7 Easy Solutions To Naturally Get Rid Of Algae (Planted Tank)

By Billy | Updated: May 12, 2022 | Planted Tanks

Every aquarist is going to run into algae issues at some point. Figuring out how to control it comes with experience.

This was my biggest problem when first starting. Almost every week, my fish tank had algae outbreaks.

After trial and error, I finally have a good grasp of how to manage it. I’ll share what worked for me so you can get your aquarium looking crystal clear again.

Summary

First, accept that you’ll never fully get rid of algae. It’ll always be part of your fish tank, so embrace it. However, you can do a few things to decrease it significantly. Common solutions are lowering your lighting, adding more plants, doing regular water changes, or adding a cleanup crew.

The first solution might be to…

1. Lower, Consistent Lighting

It took me a while to realize, but I was running my Fluval LED nano light too long/powerful. My first aquarium light was too weak, killing some plants. So I thought the more light, the better.

While I did need more light, I didn’t need too much more. I used a default setting, which ran for 12 hours, peaking at 100% power. That was the main cause of my algae. I used a setting that was too powerful, so algae began to grow.

If the algae is very bad, you can do a blackout. Turn off your light for a week straight; this way, there’s no energy for it to keep growing.

Key Takeaway: Lower your lighting and put it on for around 8 hours. There’s a good chance your light is either too powerful or on for too long.

2. Add More Plants

Plants act as natural filters by absorbing the available nutrients and keeping your tank balanced. A good rule of thumb is to cover 70% of your substrate with plants.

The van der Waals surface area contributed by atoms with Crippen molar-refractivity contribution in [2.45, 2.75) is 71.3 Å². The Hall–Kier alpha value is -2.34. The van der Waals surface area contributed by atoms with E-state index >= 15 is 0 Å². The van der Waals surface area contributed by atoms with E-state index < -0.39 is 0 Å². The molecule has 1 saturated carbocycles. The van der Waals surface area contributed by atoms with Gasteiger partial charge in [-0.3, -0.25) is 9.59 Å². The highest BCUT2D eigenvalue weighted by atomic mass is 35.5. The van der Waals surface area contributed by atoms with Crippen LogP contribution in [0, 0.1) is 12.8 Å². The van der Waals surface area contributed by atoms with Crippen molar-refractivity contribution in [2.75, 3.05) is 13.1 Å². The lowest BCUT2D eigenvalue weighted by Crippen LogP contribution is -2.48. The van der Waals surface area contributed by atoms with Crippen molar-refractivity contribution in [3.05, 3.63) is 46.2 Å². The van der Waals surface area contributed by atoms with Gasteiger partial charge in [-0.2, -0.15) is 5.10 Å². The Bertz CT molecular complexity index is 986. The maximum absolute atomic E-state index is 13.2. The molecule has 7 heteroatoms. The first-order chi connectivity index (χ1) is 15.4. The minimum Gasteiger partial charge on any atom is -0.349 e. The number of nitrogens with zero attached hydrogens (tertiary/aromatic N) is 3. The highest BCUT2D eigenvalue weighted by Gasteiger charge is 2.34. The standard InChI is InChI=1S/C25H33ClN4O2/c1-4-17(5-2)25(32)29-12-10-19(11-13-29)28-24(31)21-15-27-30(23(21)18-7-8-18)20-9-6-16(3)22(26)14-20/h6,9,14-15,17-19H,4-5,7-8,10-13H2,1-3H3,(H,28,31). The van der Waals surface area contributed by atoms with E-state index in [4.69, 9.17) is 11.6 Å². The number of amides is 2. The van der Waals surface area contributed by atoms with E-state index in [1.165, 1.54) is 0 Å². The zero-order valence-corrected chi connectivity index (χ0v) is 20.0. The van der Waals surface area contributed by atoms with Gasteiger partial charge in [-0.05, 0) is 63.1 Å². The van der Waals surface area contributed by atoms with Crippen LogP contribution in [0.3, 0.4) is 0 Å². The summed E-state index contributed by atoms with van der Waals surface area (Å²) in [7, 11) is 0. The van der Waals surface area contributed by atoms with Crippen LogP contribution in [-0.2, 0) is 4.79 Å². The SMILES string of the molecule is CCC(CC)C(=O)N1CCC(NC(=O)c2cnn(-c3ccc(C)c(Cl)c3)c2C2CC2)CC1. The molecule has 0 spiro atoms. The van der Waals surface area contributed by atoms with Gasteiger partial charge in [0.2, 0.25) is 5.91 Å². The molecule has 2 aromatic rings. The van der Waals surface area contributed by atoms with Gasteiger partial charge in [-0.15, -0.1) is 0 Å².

Key Takeaway: The more plants, the better chance you’ll have at keeping algae controlled.

3. Less Fish

Don’t max out your tank with fish, especially in the beginning. Fish waste is a major contributor to algae growth.

Key Takeaway: Less is more. Don’t overstock your fish tank.

4. Regular Water Changes

I get it, not everyone wants to do water changes. But trust me, if you’re having an issue with algae, it will help immensely. Everyone’s tank will be different, but I try to do a 30% water change once per week. This helps keep the water parameters balanced.

5. Remove Dead Leaves

Algae is often described as opportunistic. Meaning, that when there are any dead leaves on your plants, it’s an opportunity for algae growth. If you notice any plants have dead leaves, trim and remove them as quickly as possible.

6. Clean Filter

I remember trying almost everything and still getting algae. I completely forgot that I didn’t change my aquarium filter for a few months, and it was overloaded with bacteria. It wasn’t doing a good job of filtering the water. Once I swapped it out for a new one, my water balanced out.

7. Add A Cleanup Crew

Although I still haven’t had any snails or shrimp, I’ve read extensively on the benefits of adding them to your tank. This will be my next addition. They are fantastic at eating any extra waste that the fish don’t eat. Do you know all that light brown organic waste that piles up? Snails and shrimp will help maintain that by eating them.

Billy

I've had a fascination with aquariums since a young age. A few years ago, I started to build low-tech planted tanks. My goal is to share my experience to help make yours easier.